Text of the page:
Cancer stem cells (CSCs) are a rare form of immortal cells that occur within a tumor, and avenues for R&D in treating these cells is expanding rapidly. A rise in the incidence and mortality rate of cancer worldwide is compelling further research within the field, fuelling significant market growth.
Three Key Factors Driving Growth
There are a vast array of factors propelling growth across the biotech field, though each market contains its own set of specific drivers and unique conditions. However, general trends can be noted across the entire sector. Understanding these trends helps paint a complete market picture.
- As previously mentioned, Covid-19 has been a huge driving force in the biotechnology field. Vast investments were ploughed into the field in the race to create a suitable vaccine. The knock-on effect is that the importance of biotechnology in combatting viruses and other diseases has been bolstered, driving growth in the industry
- Scientists are looking more towards personalised treatments to improve outcomes for patients. Personalised and precision medicine focuses on treatments that are tailored to an individual’s unique genetic makeup and is generating significant attention in recent years.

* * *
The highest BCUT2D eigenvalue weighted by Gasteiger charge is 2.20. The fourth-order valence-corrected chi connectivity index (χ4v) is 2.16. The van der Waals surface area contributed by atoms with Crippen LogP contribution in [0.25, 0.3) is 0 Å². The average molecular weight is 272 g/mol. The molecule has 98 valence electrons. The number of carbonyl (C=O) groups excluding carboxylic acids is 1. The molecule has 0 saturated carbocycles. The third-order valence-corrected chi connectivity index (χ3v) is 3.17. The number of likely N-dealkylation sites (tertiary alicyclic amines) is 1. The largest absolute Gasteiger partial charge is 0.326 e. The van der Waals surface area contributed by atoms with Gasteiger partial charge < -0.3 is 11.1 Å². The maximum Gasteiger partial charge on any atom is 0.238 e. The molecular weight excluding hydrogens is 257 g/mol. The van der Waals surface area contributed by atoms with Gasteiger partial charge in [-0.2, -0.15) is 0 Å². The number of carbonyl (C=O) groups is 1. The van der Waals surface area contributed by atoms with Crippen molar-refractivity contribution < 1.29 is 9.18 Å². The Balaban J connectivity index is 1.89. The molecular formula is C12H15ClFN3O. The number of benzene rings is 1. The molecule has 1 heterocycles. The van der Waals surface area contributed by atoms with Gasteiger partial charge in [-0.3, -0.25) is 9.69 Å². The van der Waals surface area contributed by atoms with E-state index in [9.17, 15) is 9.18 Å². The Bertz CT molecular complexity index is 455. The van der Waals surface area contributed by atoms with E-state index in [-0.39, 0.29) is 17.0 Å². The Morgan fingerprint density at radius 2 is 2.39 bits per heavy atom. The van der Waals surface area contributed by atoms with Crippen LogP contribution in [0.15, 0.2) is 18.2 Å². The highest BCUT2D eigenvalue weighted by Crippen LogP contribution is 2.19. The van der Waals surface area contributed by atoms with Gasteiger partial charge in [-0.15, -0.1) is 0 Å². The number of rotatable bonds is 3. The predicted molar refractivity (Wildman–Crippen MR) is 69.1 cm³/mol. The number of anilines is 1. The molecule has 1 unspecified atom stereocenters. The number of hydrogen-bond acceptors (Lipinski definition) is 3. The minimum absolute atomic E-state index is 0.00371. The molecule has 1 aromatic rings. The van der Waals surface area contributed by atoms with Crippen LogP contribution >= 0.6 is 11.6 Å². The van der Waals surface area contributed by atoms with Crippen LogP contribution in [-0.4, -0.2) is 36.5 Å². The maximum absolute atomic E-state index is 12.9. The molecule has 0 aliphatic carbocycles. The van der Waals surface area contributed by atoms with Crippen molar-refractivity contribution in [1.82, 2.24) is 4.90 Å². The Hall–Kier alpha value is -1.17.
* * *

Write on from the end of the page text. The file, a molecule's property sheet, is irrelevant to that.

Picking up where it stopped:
- Increase in the incidence of diseases and illnesses are causing overall growth in the biotechnology market. According to the European Federation of Pharmaceutical Industries and Associations, the number of people diagnosed with cancer in Europe has risen by 50% in the past twenty years. Despite this, more people are surviving diagnoses than ever before, thanks primarily to research within the biotech field.
Three Key Factors Inhibiting Growth
Despite an overwhelmingly positive market picture, there are factors that could stifle the landscape in the coming years. 3 key barriers have been identified by BCC Research.
- Certain areas of biotechnology, notably genetic engineering, are subject to strict risk assessments and regulations. This creates a sluggish market atmosphere as new companies and drugs struggle to receive approval from appropriate authorities.